Prime Time is the Web’s New Prime Time

The stereotypes of the woman at the office forwarding cat videos or the young guy downloading pirated movies late at night in the dorms is starting to go the way of dialup.
It seems that the audience for online video is getting older, more diverse and more mainstream. And perhaps surprisingly, TV’s prime time is the new prime time for Web video viewing — rather than at-the office-pretending-to-work time. Even more surprising: fewer people are sharing videos than they used to.
Those are just some of the findings from a new study released by Yahoo, in conjuction with the research firm Interpret, which surveyed 4,100 online video viewers on their recent viewing habits.
The report, a followup to a similar research report Yahoo produced in 2009, found that online video viewing between 6:00 p.m. and 9:00 p.m had jumped 30 percentage points compared to two years ago.
In addition, Yahoo found that more women and more adults 25-64 are watching Web online versus 2009.
Also markedly different from two years ago, Yahoo found that just 26 percent of respondents claim to have shared a video, down from 34 percent in 2009.
According to Lauren Weinberg, Yahoo’s senior director of strategic insights and research, there are a few simple explanations as to why prime-time Web viewership is up so much. For one, 13-to-34-year olds are inclined to stream video during prime hours. In addition, Netflix and Hulu are ideal long-form TV content-viewing outlets for the prime-time hours. And with an older, more mainstream audience being drawn to video, those folks are seeking more traditional content.
Neither trend seems to be impacting TV viewing much. “If anything, it’s creating more time spent with more media,” said Weinberg. “That shift isn’t taking away from TV.”
Plus, video is becoming an integral part of general Web content consumption, said Weinberg, increasing prime time and all day viewership. “It’s simply part of what people do now online,” she said. “People don’t go online specifically to watch videos, but they visit news and sports sites and others, and its part of the content experience.”
That might be why Yahoo found fewer people are sharing videos, despite the perception that viral videos rule. The more common Web video is (or in some cases, the more mundane it is), the less need there is to share it with the world. Plus, the older the medium gets, the fewer social-media-reliant, super-wired users are drawn to video (in other words, old people don’t share as much).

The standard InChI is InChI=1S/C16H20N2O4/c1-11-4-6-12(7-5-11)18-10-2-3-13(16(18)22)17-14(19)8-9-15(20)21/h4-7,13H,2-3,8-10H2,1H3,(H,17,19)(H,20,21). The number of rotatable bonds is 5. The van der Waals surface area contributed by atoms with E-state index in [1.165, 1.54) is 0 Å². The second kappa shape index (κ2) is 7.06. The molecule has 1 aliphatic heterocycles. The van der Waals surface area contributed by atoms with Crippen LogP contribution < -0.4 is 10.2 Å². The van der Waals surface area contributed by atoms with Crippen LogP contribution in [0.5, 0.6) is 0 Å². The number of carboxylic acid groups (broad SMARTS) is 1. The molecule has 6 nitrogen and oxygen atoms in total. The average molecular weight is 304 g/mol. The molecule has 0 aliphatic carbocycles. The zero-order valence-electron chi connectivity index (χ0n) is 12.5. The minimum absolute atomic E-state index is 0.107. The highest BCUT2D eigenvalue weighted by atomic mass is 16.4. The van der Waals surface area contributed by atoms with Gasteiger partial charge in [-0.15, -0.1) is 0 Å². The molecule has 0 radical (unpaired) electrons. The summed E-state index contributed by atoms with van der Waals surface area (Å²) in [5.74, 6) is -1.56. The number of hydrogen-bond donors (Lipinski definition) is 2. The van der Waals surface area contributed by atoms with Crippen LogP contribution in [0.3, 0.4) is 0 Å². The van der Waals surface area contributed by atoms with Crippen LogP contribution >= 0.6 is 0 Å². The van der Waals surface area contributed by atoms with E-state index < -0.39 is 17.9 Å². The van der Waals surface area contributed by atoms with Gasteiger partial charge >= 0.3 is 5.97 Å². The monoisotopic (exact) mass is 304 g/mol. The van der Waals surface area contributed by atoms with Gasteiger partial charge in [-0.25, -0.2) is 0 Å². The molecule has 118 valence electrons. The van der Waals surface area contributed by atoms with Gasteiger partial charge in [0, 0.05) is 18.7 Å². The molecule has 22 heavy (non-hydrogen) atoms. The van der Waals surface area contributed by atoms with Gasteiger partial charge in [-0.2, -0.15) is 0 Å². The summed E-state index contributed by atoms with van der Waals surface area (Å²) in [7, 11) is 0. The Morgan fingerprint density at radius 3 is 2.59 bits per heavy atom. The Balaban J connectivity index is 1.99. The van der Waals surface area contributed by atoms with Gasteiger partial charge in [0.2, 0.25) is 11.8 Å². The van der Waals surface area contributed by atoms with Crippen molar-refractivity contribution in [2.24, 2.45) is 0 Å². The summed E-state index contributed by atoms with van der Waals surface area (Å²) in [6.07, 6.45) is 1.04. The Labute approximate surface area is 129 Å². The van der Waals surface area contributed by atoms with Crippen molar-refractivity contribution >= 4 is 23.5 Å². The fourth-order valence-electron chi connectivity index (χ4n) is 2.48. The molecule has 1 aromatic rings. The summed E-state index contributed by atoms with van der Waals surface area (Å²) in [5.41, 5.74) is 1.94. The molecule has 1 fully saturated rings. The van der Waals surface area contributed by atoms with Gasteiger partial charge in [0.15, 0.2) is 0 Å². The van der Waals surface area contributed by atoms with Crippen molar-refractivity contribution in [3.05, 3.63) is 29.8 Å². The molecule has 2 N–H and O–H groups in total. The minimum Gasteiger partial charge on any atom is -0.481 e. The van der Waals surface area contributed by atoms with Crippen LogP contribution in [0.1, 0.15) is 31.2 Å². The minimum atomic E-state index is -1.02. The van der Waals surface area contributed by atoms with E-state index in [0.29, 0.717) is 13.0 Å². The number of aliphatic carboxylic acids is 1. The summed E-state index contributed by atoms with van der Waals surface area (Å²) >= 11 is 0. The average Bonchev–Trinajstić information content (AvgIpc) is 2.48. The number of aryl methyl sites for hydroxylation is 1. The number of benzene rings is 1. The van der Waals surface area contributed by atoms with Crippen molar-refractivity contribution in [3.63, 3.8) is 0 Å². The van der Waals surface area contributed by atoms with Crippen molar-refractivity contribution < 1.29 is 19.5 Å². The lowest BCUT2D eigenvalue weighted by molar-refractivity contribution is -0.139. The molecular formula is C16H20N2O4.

The good news for brands and particularly for big branded publishers is that these older users are more receptive to advertising in professional video content. The report found that 45 percent of users claim they’re able to recall advertisers running spots in professional content, versus 36 percent in content “made by people like me.”
That dynamic didn’t change much whether the video content was long or short form, good news given that short form still accounts for the majority of video views, 75 percent,  found Yahoo.
Weinberg theorized that viewers are likely in a different mindset when it comes to watching professional content — whether born on the Web or pulled from TV.
“People seem to find ads less annoying, less intrusive [in these shows],” said Weinberg. “If you perceive something as quality, it seems to increase your focus and trust.”
Also good news for Yahoo and other Web publishers: viewers at least say they are open to watching more original Web series, an area where success has been fleeting for many in the industry. Per the report, 50 percent of respondents said they’ll “follow an online original series to learn new things” while 60 percent say they’ll seek out short online professional clips in the future.
“That is something new that we haven’t come across before,” said Weinberg.

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